POLITICO Playbook, presented by UnitedHealth Group: THE BIG DAY: TRUMP’s risky bet, THE STAKES, the

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Today's PLAYBOOK presented by UnitedHealth Group 03/24/2017 07:13 AM EDT
 
By JAKE SHERMAN (; @JakeSherman) and ANNA PALMER (; @apalmerdc) with DANIEL LIPPMAN (; @dlippman)  

Driving the Day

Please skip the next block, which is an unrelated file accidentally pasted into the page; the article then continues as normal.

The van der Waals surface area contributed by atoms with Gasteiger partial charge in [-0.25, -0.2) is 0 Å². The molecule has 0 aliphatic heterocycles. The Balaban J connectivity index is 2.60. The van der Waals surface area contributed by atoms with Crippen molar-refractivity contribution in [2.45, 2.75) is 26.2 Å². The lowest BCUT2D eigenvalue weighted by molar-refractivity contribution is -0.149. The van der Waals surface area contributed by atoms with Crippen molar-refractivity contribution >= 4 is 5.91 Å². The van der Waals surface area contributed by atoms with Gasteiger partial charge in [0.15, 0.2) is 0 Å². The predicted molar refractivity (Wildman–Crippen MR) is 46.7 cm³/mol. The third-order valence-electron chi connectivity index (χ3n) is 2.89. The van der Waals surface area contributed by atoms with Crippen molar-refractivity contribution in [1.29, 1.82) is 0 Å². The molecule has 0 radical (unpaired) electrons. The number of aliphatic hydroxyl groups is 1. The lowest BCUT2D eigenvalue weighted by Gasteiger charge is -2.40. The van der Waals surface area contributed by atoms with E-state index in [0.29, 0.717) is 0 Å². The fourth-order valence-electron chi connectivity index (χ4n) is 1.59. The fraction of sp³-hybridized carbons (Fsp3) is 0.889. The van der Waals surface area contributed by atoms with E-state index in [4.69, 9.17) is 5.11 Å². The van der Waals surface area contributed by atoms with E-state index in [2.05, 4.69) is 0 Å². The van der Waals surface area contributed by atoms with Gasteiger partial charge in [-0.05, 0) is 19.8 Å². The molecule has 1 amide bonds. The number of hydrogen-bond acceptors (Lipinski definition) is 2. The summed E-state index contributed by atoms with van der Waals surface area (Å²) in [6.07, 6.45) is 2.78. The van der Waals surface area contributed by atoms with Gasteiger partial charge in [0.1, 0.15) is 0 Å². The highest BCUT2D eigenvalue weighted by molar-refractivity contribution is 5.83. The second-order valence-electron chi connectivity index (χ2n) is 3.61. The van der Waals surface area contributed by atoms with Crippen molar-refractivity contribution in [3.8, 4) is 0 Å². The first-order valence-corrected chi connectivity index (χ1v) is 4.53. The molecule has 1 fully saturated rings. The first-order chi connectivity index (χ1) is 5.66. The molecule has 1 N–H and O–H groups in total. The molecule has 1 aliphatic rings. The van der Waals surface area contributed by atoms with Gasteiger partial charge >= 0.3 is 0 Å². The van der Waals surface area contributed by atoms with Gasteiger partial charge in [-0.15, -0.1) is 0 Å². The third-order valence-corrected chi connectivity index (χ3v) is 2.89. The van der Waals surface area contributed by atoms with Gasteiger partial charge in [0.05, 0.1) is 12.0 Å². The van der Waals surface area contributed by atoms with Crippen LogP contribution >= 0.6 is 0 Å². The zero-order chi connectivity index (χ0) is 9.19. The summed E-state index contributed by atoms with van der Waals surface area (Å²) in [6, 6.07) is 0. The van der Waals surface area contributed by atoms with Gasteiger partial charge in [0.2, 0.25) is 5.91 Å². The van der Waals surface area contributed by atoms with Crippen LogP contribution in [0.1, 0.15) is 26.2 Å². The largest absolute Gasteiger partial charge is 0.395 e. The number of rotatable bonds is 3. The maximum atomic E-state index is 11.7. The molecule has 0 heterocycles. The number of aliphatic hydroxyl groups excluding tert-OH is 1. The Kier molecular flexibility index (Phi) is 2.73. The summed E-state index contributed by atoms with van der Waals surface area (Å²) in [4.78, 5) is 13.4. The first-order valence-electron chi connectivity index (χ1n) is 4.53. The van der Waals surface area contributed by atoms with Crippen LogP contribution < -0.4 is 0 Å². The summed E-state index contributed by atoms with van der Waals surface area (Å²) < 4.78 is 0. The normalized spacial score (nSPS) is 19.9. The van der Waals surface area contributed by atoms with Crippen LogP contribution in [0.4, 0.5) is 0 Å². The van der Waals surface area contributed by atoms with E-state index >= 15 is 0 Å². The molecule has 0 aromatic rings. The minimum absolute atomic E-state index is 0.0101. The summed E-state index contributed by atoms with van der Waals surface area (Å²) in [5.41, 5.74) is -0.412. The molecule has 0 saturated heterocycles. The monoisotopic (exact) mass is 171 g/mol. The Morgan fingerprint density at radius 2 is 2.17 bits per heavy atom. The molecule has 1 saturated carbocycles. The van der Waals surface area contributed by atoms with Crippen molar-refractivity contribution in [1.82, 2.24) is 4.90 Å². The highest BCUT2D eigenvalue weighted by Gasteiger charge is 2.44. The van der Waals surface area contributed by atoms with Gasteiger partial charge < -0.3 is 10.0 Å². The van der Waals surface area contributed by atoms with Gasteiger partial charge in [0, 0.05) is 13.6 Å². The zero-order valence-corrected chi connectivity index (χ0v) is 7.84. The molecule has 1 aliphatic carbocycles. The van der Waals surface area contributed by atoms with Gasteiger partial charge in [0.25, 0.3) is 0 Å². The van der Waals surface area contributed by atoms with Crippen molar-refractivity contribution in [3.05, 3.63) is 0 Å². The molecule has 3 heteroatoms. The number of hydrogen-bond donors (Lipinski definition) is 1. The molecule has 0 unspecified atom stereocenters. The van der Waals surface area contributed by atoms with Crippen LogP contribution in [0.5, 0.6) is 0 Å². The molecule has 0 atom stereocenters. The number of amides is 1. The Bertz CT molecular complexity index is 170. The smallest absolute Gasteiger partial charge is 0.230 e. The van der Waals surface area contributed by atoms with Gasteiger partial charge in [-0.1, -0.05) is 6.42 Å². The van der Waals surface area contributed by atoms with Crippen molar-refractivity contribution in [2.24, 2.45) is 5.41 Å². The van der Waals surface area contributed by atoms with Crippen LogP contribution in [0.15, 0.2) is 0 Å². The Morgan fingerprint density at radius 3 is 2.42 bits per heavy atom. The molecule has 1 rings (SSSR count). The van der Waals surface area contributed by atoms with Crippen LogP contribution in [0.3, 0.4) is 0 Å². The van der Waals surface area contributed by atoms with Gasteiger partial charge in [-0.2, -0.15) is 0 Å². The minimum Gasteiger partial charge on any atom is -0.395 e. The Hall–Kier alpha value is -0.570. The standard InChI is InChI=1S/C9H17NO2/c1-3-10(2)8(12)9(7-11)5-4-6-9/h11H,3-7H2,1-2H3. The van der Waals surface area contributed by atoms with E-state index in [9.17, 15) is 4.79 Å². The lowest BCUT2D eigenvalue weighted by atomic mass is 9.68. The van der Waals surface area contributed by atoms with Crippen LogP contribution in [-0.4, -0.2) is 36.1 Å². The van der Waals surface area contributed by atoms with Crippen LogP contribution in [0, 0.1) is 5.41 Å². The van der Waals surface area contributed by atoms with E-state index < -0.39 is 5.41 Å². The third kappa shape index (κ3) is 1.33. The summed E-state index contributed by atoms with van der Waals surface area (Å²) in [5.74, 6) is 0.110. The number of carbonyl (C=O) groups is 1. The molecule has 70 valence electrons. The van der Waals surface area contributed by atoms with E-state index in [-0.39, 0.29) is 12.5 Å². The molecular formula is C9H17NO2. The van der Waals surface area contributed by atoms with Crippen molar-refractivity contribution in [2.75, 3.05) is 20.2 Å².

Listen to Playbook in 90 Seconds http://bit.ly/2nPr9u7 ... Subscribe on iTunes http://apple.co/2eX6Eay ... Visit the online home of Playbook http://politi.co/2f51JnfTHE BIG BET -- PRESIDENT DONALD TRUMP is getting a vote on his health care bill today on the House floor. If it fails, he's leaving Obamacare in place.-- BY THE WAY ... Trump, who has branded himself a dealmaker without parallel, gave this whole health-care process 18 days -- including weekends and days Congress was out of session! Let us be abundantly clear: We were in the Capitol yesterday and talking to our vote-counting sources until late last night, and the situation is extremely fluid. Nobody knows how this is going to play out. But in Congress, 18 days is nothing.BEFORE TRUMP'S ULTIMATUM, Trump and Speaker Paul Ryan did not have the votes to pass this bill. The conservative House Freedom Caucus and a dozen or so moderates were banding together against the health-care bill, keeping it well short of the vote threshold required for passage. THERE HAS BEEN MOVEMENT. There are signs in the Freedom Caucus that their bloc of 'no' votes is dwindling. They are expected to hold a bunch of members against the bill -- but not nearly as many as they previously thought. Many of them huddled until late in the Capitol, trying to get their bearings and decide whether they really have the gumption to cross Trump. (Many of them don't care about the president or his threats. Same goes for many of the moderates against the legislation.)BUT some members of the conservative group who were opposed to the bill seem eager to please their president -- despite their loud and staunch opposition. Watch what Freedom Caucus leader Mark Meadows (R-N.C.) does. If he votes yes, he'll be seen as easy to roll. The Freedom Caucus drove a hard bargain. And yes, they've won some significant concessions. But if they flip, they'll show they can be cowed just by the president walking away. That's a good preview of his power, and a show in the shift of the dynamics in D.C.THE SCENARIOS. Inside the top levels of every wing of the Republican Party on the Hill, there are a few scenarios playing out. Not a single senior whip truly knows where this thing will end up. -- THE WIN. Trump's ultimatum flips enough non-Freedom Caucus members and a few conservatives to get this thing across the finish line. The vote will be early enough -- right now it is expected in the 2 p.m. to 5 p.m. range, per CNBC's Kayla Tausche -- that they can keep it open for hours without slipping into the night. Arm-twisting under the bright lights of the House floor can be a powerful thing. And it's not so easy to abandon a president of your own party on his first major policy fight. House Majority Leader Kevin McCarthy's office says the House will be out by 5 p.m. today. -- THE LOSS. Many in the Freedom Caucus say they still have close to enough votes to block this bill. Even if they have 15 no votes -- a low estimate -- this bill would fail with another roughly eight no votes from moderates and conservatives outside the Freedom Caucus (the number needed to defeat the bill shifts depending on how may people show up). Many House Republicans from across the political spectrum have issued strong and seemingly irreversible statements about the bill. See the Huffington Post's Matt Fuller's whip list http://bit.ly/2n0zuqr-- THE REALITY. If it looks like this bill is going to fail, expect a LOT of people to vote no at the last minute. If you have a district where parts of the Affordable Care Act are at least somewhat popular, why would you walk the plank for something that will fail in the House and go nowhere in the Senate? Just ask House Democrats how that worked out for them on cap and trade. -- THE STAKES. What happens today will go a long way in dictating what the next few months look like for President Trump, Speaker Ryan and their agenda on Capitol Hill.-- RYAN . Defeat here would be bad for Ryan. It's his chamber, his strategy and it would be mostly his loss. Ryan's allies and even some cool to the speaker are trying to point to others -- namely the Freedom Caucus -- for taking an outsized role in the negotiations and dealing directly with the White House. But, just like we saw with John Boehner, the speaker cannot avoid all blame, whether he deserves it or not. -- TRUMP. He needs a win. If he loses, watch for him to blame Ryan, politics or Congress as an unruly and broken institution. But he said it was him -- and only him -- who could close deals. -- MUST READ -- GLENN THRUSH and MAGGIE HABERMAN on NYT A1, "Trump the Dealmaker Projects Bravado, but Behind the Scenes, Faces Rare Self-Doubt": "Mr. Trump has told four people close to him that he regrets going along with Speaker Paul D. Ryan's plan to push a health care overhaul before unveiling a tax cut proposal more politically palatable to Republicans. He said ruefully this week that he should have done tax reform first when it became clear that the quick-hit health care victory he had hoped for was not going to materialize on Thursday, the seventh anniversary of the act's passage, when the legislation was scheduled for a vote. Two of his most influential advisers -- Stephen K. Bannon, his chief strategist, and Gary D. Cohn, the National Economic Council director, who had a major role in pushing the bill -- came to agree, and did not like the compromise that was emerging." http://nyti.ms/2nJVGsz -- THE TRUMP-RYAN AXIS. The knives are already out in the West Wing for the House speaker. It was Ryan who devised the sequencing of this year's legislative agenda. And, at this point, it looks like a mistake. Every Republican is having to spend precious political capital to squeeze this bill through, including Trump. Ryan's allies, however, insist that the two men are in a good spot, and the president now sees that the Freedom Caucus isn't the best negotiating partner. They say the unhappiness with Ryan is a staff-driven narrative. Even so, the fact that Trump's staff feels like they have an opening to dump to the press on a sitting speaker is not necessarily a good sign. A THOUGHT FOR TRUMP: You probably don't want to encourage -- even tacitly -- a coup against Speaker Paul Ryan right now. A fight for the speakership will be messy and time consuming. It's also hard to believe Trump would find a better partner to get his agenda through. -- THE TIMELINE. House Republicans have kept in the bill a provision to eliminate essential health benefits -- coverage for mental-health issues, emergency services, hospitalizations and more. Some senior Republicans believe if the House passes the bill, the Congressional Budget Office will take a while to judge the budgetary impact of this element of the legislation. This would slow down Senate consideration of the bill and force the health-care fight deeper into the spring.-- WHAT WE'VE LEARNED. Just a quick reiteration of what most Washington veterans think: This episode shows that tax reform and infrastructure will take time. Keep in mind, Congress has some time-consuming deadlines in the coming months: government funding expires and the debt limit needs to be lifted. Even if this bill passes, many Republicans want the White House to abandon its artificial timelines -- and quickly.